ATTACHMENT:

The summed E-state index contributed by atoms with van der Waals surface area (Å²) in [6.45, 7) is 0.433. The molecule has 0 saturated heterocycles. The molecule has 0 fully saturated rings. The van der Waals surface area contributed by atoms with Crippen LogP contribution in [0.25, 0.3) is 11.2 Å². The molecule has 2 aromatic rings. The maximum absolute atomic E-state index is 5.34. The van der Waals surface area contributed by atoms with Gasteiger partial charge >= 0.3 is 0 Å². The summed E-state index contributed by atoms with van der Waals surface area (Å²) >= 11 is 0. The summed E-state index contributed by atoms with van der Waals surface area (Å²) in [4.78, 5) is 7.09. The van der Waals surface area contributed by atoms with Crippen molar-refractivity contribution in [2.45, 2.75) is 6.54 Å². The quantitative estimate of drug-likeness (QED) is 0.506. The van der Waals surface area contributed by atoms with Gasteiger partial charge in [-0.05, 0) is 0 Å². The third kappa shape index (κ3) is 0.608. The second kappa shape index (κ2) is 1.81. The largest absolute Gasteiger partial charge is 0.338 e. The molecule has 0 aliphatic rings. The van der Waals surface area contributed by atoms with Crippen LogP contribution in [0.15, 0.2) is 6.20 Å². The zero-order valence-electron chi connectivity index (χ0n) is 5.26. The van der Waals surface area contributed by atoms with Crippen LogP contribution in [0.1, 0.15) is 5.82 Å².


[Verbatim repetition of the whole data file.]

The summed E-state index contributed by atoms with van der Waals surface area (Å²) in [6.45, 7) is 0.433. The molecule has 0 saturated heterocycles. The molecule has 0 fully saturated rings. The van der Waals surface area contributed by atoms with Crippen LogP contribution in [0.25, 0.3) is 11.2 Å². The molecule has 2 aromatic rings. The maximum absolute atomic E-state index is 5.34. The van der Waals surface area contributed by atoms with Gasteiger partial charge >= 0.3 is 0 Å². The summed E-state index contributed by atoms with van der Waals surface area (Å²) >= 11 is 0. The summed E-state index contributed by atoms with van der Waals surface area (Å²) in [4.78, 5) is 7.09. The van der Waals surface area contributed by atoms with Crippen molar-refractivity contribution in [2.45, 2.75) is 6.54 Å². The quantitative estimate of drug-likeness (QED) is 0.506. The van der Waals surface area contributed by atoms with Gasteiger partial charge in [-0.05, 0) is 0 Å². The third kappa shape index (κ3) is 0.608. The second kappa shape index (κ2) is 1.81. The largest absolute Gasteiger partial charge is 0.338 e. The molecule has 0 aliphatic rings. The van der Waals surface area contributed by atoms with Crippen LogP contribution in [0.15, 0.2) is 6.20 Å². The zero-order valence-electron chi connectivity index (χ0n) is 5.26. The van der Waals surface area contributed by atoms with Crippen LogP contribution in [0.1, 0.15) is 5.82 Å².